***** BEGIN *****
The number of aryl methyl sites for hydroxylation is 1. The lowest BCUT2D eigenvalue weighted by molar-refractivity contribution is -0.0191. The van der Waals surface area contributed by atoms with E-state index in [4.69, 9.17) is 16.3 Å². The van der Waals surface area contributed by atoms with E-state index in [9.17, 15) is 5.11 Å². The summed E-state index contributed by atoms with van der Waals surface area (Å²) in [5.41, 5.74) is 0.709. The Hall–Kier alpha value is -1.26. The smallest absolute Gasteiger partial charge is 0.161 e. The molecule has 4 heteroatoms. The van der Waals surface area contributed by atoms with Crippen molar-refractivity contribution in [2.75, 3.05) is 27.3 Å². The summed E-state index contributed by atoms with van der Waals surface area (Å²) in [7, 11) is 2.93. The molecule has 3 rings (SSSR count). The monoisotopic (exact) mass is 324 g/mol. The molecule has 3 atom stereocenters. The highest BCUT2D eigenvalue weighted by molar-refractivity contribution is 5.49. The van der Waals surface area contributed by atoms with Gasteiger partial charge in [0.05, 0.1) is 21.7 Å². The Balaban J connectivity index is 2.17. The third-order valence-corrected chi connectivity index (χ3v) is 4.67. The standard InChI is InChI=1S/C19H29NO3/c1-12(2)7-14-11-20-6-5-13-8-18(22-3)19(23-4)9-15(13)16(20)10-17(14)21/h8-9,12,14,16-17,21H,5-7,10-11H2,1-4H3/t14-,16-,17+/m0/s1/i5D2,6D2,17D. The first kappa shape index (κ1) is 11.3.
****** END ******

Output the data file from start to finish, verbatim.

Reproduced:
The number of aryl methyl sites for hydroxylation is 1. The lowest BCUT2D eigenvalue weighted by molar-refractivity contribution is -0.0191. The van der Waals surface area contributed by atoms with E-state index in [4.69, 9.17) is 16.3 Å². The van der Waals surface area contributed by atoms with E-state index in [9.17, 15) is 5.11 Å². The summed E-state index contributed by atoms with van der Waals surface area (Å²) in [5.41, 5.74) is 0.709. The Hall–Kier alpha value is -1.26. The smallest absolute Gasteiger partial charge is 0.161 e. The molecule has 4 heteroatoms. The van der Waals surface area contributed by atoms with Crippen molar-refractivity contribution in [2.75, 3.05) is 27.3 Å². The summed E-state index contributed by atoms with van der Waals surface area (Å²) in [7, 11) is 2.93. The molecule has 3 rings (SSSR count). The monoisotopic (exact) mass is 324 g/mol. The molecule has 3 atom stereocenters. The highest BCUT2D eigenvalue weighted by molar-refractivity contribution is 5.49. The van der Waals surface area contributed by atoms with Gasteiger partial charge in [0.05, 0.1) is 21.7 Å². The Balaban J connectivity index is 2.17. The third-order valence-corrected chi connectivity index (χ3v) is 4.67. The standard InChI is InChI=1S/C19H29NO3/c1-12(2)7-14-11-20-6-5-13-8-18(22-3)19(23-4)9-15(13)16(20)10-17(14)21/h8-9,12,14,16-17,21H,5-7,10-11H2,1-4H3/t14-,16-,17+/m0/s1/i5D2,6D2,17D. The first kappa shape index (κ1) is 11.3.